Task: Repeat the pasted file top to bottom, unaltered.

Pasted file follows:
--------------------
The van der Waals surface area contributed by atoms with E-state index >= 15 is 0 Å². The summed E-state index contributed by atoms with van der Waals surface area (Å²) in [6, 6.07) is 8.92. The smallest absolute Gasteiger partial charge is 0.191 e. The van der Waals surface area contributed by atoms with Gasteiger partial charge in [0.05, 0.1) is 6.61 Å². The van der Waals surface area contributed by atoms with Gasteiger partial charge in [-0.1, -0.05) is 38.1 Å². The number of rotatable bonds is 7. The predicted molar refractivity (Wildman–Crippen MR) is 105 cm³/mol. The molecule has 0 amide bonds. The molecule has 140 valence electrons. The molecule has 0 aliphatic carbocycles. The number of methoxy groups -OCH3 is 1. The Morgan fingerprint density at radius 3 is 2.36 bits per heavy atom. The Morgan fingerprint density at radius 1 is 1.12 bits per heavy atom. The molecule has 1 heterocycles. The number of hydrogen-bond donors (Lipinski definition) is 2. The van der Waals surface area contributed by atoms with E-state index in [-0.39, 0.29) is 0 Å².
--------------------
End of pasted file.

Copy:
The van der Waals surface area contributed by atoms with E-state index >= 15 is 0 Å². The summed E-state index contributed by atoms with van der Waals surface area (Å²) in [6, 6.07) is 8.92. The smallest absolute Gasteiger partial charge is 0.191 e. The van der Waals surface area contributed by atoms with Gasteiger partial charge in [0.05, 0.1) is 6.61 Å². The van der Waals surface area contributed by atoms with Gasteiger partial charge in [-0.1, -0.05) is 38.1 Å². The number of rotatable bonds is 7. The predicted molar refractivity (Wildman–Crippen MR) is 105 cm³/mol. The molecule has 0 amide bonds. The molecule has 140 valence electrons. The molecule has 0 aliphatic carbocycles. The number of methoxy groups -OCH3 is 1. The Morgan fingerprint density at radius 3 is 2.36 bits per heavy atom. The Morgan fingerprint density at radius 1 is 1.12 bits per heavy atom. The molecule has 1 heterocycles. The number of hydrogen-bond donors (Lipinski definition) is 2. The van der Waals surface area contributed by atoms with E-state index in [-0.39, 0.29) is 0 Å².